Slingshot’s Vince Nairn caught up with Gabriel “FalleN” Toledo during the ELEAGUE Major to talk about his demeanor and SK Gaming’s steady rise to the top of professional Counter-Strike.
Vince Nairn: What has the last year or so been like as you guys have gone from a team that flew under the radar a lot to becoming the best team in the world and two-time Major champion? What’s different now?
Gabriel “Fallen” Toledo: I think the progress we showed last year, going from a team that was leaving in quarters to a team that was actually fighting for titles a lot of times and winning some of them has been very impressive. Not only for ourselves, but for all the community. And I think that happened because of the way we work. We work hard. We work with our hearts. We put a lot of passion in what we do, and we always want to be better. Even when we were considered the best in the world or one of those, we know there’s much more to learn, much more to improve, if we want to keep winning and get more titles. So for us, there’s always something to learn.
VN: When you guys first started out, what was the most difficult point, if there was one, about wanting to continue to do this? Because you did run into some obstacles, and it wasn’t necessarily a smooth transition all the time.
GT: I think the most difficult part is sometimes when you start winning, the approach the other teams have about your team and players is different. They start watching you much more. They start studying you. They start creating strategies they think will fit against you. They start trying to shape their map pool to beat you. So it starts to get harder and harder, and you have to do something else. You have to be creative. You have to work even harder if you want to stay better than they are. I think that’s what’s different for us from the beginning. It took some time to realize that. And that’s why we did a change recently as well because we want to perform better. We want to be the best team in the world for a long time, and in order to do that, we need to work harder.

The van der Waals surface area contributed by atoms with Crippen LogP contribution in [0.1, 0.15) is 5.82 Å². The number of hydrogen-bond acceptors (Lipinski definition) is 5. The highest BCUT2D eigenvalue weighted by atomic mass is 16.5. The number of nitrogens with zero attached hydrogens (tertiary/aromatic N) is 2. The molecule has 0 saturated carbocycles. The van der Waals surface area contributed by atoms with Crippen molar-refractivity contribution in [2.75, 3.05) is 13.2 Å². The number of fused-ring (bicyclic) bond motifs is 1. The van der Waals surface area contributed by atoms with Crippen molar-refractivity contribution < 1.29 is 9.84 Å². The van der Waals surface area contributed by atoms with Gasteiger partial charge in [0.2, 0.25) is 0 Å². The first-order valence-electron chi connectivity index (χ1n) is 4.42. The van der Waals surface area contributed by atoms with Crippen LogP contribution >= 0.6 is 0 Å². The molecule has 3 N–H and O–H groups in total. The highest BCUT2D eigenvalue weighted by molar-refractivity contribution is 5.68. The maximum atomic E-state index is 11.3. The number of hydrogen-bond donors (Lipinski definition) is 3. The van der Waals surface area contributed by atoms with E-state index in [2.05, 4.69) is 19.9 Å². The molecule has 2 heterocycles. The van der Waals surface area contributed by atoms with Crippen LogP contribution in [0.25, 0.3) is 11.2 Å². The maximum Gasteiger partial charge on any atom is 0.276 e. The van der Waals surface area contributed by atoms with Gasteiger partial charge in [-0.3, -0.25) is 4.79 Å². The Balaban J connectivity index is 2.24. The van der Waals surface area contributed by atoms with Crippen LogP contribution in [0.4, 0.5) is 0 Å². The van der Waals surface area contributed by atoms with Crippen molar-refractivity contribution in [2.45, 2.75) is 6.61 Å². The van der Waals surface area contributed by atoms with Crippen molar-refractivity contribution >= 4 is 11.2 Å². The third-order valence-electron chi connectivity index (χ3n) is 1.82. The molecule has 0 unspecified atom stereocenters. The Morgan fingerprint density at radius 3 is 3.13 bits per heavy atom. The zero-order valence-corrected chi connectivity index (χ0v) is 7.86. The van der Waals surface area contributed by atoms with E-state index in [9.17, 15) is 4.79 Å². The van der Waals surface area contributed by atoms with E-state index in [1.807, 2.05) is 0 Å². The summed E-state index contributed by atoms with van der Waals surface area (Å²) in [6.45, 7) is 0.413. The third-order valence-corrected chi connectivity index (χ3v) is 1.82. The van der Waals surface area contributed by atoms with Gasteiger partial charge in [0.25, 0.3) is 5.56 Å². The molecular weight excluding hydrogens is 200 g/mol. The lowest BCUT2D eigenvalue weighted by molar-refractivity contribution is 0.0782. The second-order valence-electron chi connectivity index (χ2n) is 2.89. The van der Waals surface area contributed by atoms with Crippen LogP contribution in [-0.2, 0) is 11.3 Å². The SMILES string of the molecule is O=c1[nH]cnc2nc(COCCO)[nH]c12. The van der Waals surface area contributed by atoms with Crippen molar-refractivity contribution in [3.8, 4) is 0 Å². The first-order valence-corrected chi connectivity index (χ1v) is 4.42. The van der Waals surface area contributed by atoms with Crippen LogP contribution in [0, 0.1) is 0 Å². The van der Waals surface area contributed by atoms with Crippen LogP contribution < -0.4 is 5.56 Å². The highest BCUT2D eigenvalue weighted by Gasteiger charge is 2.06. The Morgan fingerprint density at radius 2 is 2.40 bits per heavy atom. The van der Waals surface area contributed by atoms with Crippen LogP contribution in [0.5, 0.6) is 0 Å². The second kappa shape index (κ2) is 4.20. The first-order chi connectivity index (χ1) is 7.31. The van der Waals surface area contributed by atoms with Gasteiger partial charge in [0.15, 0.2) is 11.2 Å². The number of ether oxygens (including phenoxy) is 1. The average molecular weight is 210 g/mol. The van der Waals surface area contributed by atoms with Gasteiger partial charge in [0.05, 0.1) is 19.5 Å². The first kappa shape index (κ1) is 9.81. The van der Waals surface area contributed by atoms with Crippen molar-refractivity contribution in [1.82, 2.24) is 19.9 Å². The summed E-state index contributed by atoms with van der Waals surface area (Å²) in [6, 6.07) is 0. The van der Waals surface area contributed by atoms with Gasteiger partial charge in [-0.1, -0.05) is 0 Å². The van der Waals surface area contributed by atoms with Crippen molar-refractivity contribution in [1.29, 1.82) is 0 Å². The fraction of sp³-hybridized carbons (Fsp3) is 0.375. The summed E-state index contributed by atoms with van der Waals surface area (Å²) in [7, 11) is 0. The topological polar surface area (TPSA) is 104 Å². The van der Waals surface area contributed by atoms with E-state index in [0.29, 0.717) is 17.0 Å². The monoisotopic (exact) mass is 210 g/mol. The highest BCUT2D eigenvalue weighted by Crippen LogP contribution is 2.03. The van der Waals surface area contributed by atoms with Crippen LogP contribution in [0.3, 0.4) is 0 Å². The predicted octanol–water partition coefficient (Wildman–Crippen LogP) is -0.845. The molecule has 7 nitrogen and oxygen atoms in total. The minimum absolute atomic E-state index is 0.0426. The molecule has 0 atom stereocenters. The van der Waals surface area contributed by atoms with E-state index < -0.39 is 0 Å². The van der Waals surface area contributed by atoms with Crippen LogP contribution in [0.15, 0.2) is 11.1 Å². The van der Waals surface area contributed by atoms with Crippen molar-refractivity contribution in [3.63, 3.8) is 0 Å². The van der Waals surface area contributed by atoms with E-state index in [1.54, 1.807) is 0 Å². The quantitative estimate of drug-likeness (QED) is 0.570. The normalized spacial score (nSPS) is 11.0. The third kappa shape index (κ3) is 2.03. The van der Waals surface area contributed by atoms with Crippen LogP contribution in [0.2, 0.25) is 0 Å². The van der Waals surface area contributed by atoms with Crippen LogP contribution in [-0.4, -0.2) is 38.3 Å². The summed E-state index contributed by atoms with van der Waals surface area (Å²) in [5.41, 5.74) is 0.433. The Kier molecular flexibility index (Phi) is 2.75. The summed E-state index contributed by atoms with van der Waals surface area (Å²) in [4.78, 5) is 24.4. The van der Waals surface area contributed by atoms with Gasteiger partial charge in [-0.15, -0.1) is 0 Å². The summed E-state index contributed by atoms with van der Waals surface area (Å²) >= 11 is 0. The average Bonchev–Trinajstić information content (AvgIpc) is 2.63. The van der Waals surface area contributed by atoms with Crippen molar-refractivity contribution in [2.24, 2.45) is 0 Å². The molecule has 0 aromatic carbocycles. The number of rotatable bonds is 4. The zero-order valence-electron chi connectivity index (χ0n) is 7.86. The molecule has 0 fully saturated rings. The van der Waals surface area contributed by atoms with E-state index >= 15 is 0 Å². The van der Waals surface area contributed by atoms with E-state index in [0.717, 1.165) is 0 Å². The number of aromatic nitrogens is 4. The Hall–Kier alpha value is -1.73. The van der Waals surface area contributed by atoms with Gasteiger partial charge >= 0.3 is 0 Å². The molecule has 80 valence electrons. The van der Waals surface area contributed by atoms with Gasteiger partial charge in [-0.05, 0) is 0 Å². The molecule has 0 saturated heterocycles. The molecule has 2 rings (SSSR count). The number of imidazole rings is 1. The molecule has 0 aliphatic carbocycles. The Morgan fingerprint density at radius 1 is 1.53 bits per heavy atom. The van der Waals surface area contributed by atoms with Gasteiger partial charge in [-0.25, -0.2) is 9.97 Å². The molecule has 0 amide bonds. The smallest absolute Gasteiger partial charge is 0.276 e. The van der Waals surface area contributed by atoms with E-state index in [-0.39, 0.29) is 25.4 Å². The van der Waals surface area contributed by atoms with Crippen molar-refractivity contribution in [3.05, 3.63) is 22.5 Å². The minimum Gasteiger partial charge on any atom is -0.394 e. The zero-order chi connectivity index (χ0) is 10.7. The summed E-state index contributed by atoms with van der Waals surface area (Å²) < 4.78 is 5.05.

VN: How did you first get started? What were you doing before CS?
GT: I think when I started playing was 2003. I’ve always been competitive. Some small tournaments in my city, maybe sometimes traveling to other cities to play or other regions in Brazil. In 2009 I had the first chance to go China and play an international tournament. That was when I wanted to keep doing this for a long time, even if it was my hobby for six years already at that time.
VN: Had you been out of Brazil before that for anything?
GT: No, I think our first travel was to China in January 2009 because of Counter-Strike.
VN: Was that kind of eye opening? Just to see a different part of the world for the first time?
GT: Yeah, I think it’s one of the best parts of being a Counter-Strike player. You get the chance to travel and get to know a lot of new people. New cultures. New countries. A lot of beautiful places that sometimes you can only (think about).
VN: By now your guys’ story of moving to America and becoming serious about the team is pretty well known, but were there any moments where you wondered if it was going to turn out well? Or if it was a mistake?